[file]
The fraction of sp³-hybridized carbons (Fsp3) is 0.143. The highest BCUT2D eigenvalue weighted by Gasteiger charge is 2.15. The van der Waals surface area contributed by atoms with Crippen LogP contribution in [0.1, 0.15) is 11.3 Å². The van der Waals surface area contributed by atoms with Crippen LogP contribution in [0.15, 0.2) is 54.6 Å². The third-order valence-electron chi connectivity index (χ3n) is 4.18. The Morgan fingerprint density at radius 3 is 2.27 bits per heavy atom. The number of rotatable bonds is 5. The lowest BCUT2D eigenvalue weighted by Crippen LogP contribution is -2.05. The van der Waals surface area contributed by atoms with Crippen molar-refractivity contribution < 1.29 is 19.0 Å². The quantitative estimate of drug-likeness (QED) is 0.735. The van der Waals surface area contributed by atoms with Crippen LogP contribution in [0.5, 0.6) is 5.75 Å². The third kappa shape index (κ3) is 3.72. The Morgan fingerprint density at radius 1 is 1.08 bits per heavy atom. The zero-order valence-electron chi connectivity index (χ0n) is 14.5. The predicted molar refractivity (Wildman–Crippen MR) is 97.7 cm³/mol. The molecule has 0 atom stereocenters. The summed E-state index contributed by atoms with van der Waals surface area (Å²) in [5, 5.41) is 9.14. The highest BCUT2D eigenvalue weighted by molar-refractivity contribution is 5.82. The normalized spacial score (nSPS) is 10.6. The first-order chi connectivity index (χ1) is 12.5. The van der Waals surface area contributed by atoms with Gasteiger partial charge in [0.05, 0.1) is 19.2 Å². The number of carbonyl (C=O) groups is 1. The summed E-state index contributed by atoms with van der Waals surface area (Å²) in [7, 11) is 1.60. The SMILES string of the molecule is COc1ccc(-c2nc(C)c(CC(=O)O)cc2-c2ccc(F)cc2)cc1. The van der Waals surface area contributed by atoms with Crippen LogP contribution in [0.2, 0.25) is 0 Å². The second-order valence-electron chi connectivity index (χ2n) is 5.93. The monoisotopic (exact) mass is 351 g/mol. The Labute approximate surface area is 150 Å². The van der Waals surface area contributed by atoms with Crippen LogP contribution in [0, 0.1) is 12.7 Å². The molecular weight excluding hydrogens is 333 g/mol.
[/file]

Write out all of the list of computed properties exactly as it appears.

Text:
The fraction of sp³-hybridized carbons (Fsp3) is 0.143. The highest BCUT2D eigenvalue weighted by Gasteiger charge is 2.15. The van der Waals surface area contributed by atoms with Crippen LogP contribution in [0.1, 0.15) is 11.3 Å². The van der Waals surface area contributed by atoms with Crippen LogP contribution in [0.15, 0.2) is 54.6 Å². The third-order valence-electron chi connectivity index (χ3n) is 4.18. The Morgan fingerprint density at radius 3 is 2.27 bits per heavy atom. The number of rotatable bonds is 5. The lowest BCUT2D eigenvalue weighted by Crippen LogP contribution is -2.05. The van der Waals surface area contributed by atoms with Crippen molar-refractivity contribution < 1.29 is 19.0 Å². The quantitative estimate of drug-likeness (QED) is 0.735. The van der Waals surface area contributed by atoms with Crippen LogP contribution in [0.5, 0.6) is 5.75 Å². The third kappa shape index (κ3) is 3.72. The Morgan fingerprint density at radius 1 is 1.08 bits per heavy atom. The zero-order valence-electron chi connectivity index (χ0n) is 14.5. The predicted molar refractivity (Wildman–Crippen MR) is 97.7 cm³/mol. The molecule has 0 atom stereocenters. The summed E-state index contributed by atoms with van der Waals surface area (Å²) in [5, 5.41) is 9.14. The highest BCUT2D eigenvalue weighted by molar-refractivity contribution is 5.82. The normalized spacial score (nSPS) is 10.6. The first-order chi connectivity index (χ1) is 12.5. The van der Waals surface area contributed by atoms with Gasteiger partial charge in [0.05, 0.1) is 19.2 Å². The number of carbonyl (C=O) groups is 1. The summed E-state index contributed by atoms with van der Waals surface area (Å²) in [7, 11) is 1.60. The SMILES string of the molecule is COc1ccc(-c2nc(C)c(CC(=O)O)cc2-c2ccc(F)cc2)cc1. The van der Waals surface area contributed by atoms with Crippen LogP contribution in [0.2, 0.25) is 0 Å². The second-order valence-electron chi connectivity index (χ2n) is 5.93. The monoisotopic (exact) mass is 351 g/mol. The Labute approximate surface area is 150 Å². The van der Waals surface area contributed by atoms with Crippen LogP contribution in [0, 0.1) is 12.7 Å². The molecular weight excluding hydrogens is 333 g/mol.